[Separate US and UK hardcovers and paperbacks; ebook coming soon]
On October 22, 2010, a human skull was found in Sir David Attenborough's garden in south London...a middle-aged female skull. How did it get there? Where was the rest of the body?
The Murderess and the Hangman is a story of this murder, told from both sides of the scaffold. In 1879 William Marwood, 'gentleman hangman' for London and Middlesex, hanged 'callous murderess' Kate Webster. Her crime? The axe-murder of her landlady, Mrs. Julia Thomas, in the leafy suburb of Richmond, London.
With incredible guile, Kate Webster began physically impersonating her dead landlady around London. After viciously dismembering the body, she ceremoniously wore Julia's clothes and jewelry to trick buyers and capitalize on the crime. Kate tried to sell Julia's furniture, silver, even her body as turkey dripping! But for how long can she elude the hangman? Especially one she's already met....
Kate is clearly a killer and will kill again. But given William Marwood is a professional executioner for the Crown, is there any room for forgiveness or redemption? And how innocent is the hangman who coolly moves from one execution to the next? Who is the greater evil, the enraged maid, or the methodical 'humane hangman' who is 'just doing his job'?
Despite her violence, Kate is not without deep feeling, caring for her boy Daniel who is imprisoned in a 'school for pickpockets.' Similarly, Marwood is seemingly innocent and good, a quiet shoemaker from the village of Horncastle, Lincolnshire. Despite his 'other job' as hangman for the expanding metropolis, he works to humanize hanging, inventing the 'long drop' to give his victims 'more than enough rope,' namely, a painless death. But can Marwood's cool, scientific mind and steady hand hide his passion for the feisty and salacious Kate.... What is his attraction to her? Who would be?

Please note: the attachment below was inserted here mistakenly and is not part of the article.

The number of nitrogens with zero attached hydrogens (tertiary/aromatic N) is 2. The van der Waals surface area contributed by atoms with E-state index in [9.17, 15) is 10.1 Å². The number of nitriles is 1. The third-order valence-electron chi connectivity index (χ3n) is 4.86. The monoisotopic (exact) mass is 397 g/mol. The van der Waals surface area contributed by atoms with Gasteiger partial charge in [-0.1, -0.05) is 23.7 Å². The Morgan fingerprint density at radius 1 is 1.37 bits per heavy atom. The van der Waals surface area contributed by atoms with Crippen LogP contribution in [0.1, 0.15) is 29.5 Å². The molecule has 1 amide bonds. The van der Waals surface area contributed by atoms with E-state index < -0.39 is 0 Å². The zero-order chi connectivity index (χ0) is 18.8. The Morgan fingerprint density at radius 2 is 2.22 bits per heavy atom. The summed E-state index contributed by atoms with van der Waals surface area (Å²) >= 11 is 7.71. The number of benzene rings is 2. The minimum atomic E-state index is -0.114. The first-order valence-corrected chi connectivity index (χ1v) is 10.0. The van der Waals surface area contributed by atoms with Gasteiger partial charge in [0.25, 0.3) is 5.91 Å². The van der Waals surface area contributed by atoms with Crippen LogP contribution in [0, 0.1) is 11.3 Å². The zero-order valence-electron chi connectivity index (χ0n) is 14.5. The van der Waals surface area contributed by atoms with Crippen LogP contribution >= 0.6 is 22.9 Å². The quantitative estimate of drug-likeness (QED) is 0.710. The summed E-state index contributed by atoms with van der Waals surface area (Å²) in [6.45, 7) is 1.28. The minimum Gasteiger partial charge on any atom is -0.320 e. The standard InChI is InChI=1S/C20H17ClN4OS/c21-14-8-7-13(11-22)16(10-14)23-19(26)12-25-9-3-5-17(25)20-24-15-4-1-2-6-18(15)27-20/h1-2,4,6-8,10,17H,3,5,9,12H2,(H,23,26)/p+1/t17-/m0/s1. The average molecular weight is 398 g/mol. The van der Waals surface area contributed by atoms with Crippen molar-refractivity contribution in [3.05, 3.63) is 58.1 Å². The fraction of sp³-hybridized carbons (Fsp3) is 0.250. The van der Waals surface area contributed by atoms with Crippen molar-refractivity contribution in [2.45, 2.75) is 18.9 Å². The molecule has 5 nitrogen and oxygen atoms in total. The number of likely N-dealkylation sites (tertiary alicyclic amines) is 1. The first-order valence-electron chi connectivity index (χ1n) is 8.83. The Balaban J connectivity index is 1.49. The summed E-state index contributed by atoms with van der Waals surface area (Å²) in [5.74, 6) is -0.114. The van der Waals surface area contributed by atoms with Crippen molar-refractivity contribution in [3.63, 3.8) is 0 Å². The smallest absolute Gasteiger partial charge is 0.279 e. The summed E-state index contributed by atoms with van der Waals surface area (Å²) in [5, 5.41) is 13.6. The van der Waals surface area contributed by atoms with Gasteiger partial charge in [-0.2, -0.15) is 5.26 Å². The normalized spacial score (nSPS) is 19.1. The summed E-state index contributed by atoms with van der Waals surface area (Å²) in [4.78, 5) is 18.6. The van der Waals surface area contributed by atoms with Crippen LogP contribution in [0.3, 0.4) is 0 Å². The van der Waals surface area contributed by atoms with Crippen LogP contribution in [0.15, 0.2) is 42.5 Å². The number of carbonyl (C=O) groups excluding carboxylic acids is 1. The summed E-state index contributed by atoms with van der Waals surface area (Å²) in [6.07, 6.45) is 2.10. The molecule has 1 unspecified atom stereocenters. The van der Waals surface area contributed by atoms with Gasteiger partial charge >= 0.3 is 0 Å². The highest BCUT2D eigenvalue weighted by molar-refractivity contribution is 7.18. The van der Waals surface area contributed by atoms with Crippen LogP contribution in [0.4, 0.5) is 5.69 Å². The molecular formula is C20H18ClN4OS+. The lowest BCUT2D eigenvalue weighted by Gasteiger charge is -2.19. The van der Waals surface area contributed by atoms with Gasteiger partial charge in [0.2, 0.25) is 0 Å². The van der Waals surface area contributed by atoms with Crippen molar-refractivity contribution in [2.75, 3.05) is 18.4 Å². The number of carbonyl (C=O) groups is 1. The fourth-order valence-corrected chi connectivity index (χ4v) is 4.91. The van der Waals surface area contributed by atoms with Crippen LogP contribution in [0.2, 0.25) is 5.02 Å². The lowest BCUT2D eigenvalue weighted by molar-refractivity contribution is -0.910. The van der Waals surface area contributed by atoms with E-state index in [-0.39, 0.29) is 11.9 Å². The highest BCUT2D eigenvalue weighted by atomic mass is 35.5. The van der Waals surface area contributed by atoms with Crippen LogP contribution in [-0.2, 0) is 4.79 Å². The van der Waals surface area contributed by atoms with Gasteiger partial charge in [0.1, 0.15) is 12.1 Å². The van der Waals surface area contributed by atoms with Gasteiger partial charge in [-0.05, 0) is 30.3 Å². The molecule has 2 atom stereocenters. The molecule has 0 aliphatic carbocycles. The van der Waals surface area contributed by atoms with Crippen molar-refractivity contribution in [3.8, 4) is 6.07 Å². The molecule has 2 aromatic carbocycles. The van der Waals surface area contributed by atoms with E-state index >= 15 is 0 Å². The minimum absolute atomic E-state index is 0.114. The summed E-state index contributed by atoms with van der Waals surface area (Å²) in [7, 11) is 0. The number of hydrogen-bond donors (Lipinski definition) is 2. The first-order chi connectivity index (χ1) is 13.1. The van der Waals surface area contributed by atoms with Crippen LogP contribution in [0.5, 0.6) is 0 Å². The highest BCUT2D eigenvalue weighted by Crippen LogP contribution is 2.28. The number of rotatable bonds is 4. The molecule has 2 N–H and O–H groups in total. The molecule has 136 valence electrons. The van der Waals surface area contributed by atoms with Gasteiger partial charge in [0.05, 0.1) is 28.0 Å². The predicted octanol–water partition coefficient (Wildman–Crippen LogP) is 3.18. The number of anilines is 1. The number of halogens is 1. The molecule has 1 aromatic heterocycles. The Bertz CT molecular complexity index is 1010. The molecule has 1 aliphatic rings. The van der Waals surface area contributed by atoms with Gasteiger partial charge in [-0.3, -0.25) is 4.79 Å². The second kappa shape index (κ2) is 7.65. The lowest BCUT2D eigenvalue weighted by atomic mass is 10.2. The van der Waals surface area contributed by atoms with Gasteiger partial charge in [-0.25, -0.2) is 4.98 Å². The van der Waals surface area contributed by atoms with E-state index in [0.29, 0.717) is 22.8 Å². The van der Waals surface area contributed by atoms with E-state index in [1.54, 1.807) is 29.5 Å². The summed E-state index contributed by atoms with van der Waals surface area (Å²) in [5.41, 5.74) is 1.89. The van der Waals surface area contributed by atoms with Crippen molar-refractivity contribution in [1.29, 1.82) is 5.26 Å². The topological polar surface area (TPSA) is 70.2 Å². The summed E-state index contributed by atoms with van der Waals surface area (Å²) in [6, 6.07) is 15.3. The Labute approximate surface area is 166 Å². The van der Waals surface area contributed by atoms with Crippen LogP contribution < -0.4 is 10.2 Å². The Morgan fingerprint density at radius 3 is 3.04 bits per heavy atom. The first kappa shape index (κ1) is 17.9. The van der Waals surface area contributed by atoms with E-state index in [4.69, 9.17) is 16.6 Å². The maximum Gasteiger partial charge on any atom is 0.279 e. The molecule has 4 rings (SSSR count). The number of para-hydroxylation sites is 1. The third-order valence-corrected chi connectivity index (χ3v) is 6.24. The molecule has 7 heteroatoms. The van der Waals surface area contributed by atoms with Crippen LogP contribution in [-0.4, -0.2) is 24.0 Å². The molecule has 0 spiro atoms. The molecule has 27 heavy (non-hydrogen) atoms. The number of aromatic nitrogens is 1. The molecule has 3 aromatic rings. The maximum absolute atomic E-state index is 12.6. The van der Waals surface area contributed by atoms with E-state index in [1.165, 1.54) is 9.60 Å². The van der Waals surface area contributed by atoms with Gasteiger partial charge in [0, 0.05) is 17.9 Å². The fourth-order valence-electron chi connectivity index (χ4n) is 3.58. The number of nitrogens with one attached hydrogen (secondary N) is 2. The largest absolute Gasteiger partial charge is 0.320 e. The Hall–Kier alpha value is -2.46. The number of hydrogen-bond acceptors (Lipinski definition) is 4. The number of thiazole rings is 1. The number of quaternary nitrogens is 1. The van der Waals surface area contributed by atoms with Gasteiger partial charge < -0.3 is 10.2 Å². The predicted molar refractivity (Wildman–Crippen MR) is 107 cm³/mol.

On the run from Covent Garden to Bartholomew Fair, The Murderess and the Hangman is a story of good and evil in the streets, pubs and prisons, in the dock and on the scaffold. Soon Kate is pursued by London's new police officers, the Bow Street Runners-Inspector Gil Sequin and Nimrod Jones-across London, and eventually Ireland, in order to bring her back to Marwood's gentle noose....
Here is a 'true horror' tale of crime and history, a detective story, and a notorious cause célèbre when Kate stood trial before the Old Bailey for 'willful murder'. Along with the crowds of 1879, Marwood saw her face the extreme penalty of the law 'at Her Majesty's pleasure'. But not before Victorian London is recreated with the sounds and smells of low-life survival, gallows humor and hard drink, especially the gin that addicted half the city's population. And Kate's killings were all for a few pieces of furniture....
Matt Fullerty is the author of novels The Knight of New Orleans and the forthcoming American Con Artist. A graduate of Oxford University, the University of East Anglia and with a Ph.D. in English from the George Washington University (GW) in Washington, D.C., he has published reviews, articles and interviews for The Daily Mail, The St. Ann’s Review, BBC Radio London and the Discovery Channel’s Deadly Women TV series.
Matt currently teaches D.C. police and FBI agents improved writing skills in GW's Police Science B.A. and recently taught Creative Writing (fiction) at the University of London, Royal Holloway. He is married and divides his time between Arlington, Virginia and Cambridge, England. Visit him online at www.mattfullerty.com.